Tim Gokey, chief executive of Broadridge Financial Solutions, said the acquisition of Itiviti will boost the financial technology provider’s capital markets franchise by extending the product portfolio into the front office so it can cover the full trade lifecycle.
Gokey spoke in a presentation on 29 March after Broadridge announced the €2.1bn ($2.5bn) acquisition of Itiviti from private equity firm Nordic Capital.
He continued that the deal will accelerate Broadridge’s international growth, give the firm critical scale in Asia Pacific and extend its market reach in continental Europe to better serve global financial institutions.
“It provides a significant cross-selling opportunity for the capital markets franchise,” added Gokey. “Importantly, we expect this acquisition to drive significant value to shareholders with double digit returns, well above our cost of capital.”
Gokey described Itiviti as a global provider of order management and trade execution technology in the front office and connectivity solutions for financial institutions. Itiviti had calendar year 2020 revenues of $250m and Gokey said its products are complementary to Broadridge’s post-trade offerings and other capital markets capabilities.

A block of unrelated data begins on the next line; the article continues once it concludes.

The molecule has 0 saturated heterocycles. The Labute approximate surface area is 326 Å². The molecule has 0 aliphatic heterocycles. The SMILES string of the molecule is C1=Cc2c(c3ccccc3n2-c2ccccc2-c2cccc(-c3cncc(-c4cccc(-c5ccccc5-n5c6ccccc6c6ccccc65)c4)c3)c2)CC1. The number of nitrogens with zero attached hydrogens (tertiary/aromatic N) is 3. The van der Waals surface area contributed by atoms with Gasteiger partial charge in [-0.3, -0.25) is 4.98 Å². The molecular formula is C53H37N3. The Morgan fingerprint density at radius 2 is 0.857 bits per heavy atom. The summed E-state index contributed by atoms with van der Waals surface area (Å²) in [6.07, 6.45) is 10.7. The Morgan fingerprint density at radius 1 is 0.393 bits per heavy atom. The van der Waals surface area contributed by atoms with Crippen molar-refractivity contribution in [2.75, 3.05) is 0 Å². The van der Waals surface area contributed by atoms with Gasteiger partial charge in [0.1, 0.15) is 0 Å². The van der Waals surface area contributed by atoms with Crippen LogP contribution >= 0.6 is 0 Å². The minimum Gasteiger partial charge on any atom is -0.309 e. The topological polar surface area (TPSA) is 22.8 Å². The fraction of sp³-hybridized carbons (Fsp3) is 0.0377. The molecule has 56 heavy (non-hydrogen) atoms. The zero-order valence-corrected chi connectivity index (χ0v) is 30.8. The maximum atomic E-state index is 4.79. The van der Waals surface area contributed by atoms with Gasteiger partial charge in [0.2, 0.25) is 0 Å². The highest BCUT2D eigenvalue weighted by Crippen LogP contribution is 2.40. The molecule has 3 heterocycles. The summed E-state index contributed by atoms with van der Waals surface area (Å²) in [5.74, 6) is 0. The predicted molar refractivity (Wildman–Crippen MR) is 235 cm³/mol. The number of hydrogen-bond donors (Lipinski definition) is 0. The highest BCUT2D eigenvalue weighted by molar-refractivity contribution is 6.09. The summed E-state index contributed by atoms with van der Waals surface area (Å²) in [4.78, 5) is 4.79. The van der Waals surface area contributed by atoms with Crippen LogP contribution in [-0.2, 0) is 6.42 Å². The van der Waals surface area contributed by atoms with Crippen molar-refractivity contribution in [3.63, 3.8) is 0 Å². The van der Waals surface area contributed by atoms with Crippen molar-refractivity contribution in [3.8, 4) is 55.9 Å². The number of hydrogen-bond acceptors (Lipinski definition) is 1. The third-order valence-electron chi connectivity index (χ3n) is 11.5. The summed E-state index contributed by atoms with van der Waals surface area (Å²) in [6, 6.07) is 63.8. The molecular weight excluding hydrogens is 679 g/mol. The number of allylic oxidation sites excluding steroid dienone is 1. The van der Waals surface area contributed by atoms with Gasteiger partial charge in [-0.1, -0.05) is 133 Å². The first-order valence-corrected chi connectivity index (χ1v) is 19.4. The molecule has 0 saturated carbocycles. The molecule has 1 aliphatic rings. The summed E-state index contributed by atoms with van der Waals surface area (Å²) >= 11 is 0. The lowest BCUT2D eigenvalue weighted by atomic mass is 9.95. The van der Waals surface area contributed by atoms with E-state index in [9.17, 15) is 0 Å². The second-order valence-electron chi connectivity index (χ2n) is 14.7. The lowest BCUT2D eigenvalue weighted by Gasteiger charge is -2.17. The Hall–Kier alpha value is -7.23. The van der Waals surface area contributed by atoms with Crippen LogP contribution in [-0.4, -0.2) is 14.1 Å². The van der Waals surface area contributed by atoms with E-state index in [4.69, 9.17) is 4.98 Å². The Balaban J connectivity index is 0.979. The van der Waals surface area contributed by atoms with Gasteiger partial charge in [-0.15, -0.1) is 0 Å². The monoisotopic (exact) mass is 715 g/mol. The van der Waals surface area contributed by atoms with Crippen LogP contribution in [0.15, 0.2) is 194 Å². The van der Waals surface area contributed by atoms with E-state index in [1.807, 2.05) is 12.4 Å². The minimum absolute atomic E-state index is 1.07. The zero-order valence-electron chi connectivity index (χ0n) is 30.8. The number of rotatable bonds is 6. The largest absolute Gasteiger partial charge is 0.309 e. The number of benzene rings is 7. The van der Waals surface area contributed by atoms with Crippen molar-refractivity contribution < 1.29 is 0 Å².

Rob Mackay, chief executive of Itiviti, said in a statement: “Joining Broadridge represents an exciting next chapter for our business and team by creating a leading front-to-back capital markets technology and operations provider.”
Itiviti’s front office OEMS business for sell side capital markets firms contributes approximately 60% of the firm’s revenues. The platform includes automation capabilities and workflow functionality and is used by more than 10,000 active sales traders across 270 financial institutions, mostly in equities and exchange-traded derivatives.
“The complementary strategic fit between front office solutions and Broadridge’s post-trade capabilities is so compelling, and why we think the combined capital markets business will be so well positioned for the next leg in its growth journey,” said Gokey. “We can serve our clients entire trade lifecycle from origination to settlement adding more than $5bn to Broadridge’s total addressable market.”
The remaining 40% of Itiviti revenues come from the order routing network that connects more than 1,700 buy and sell-side institutions.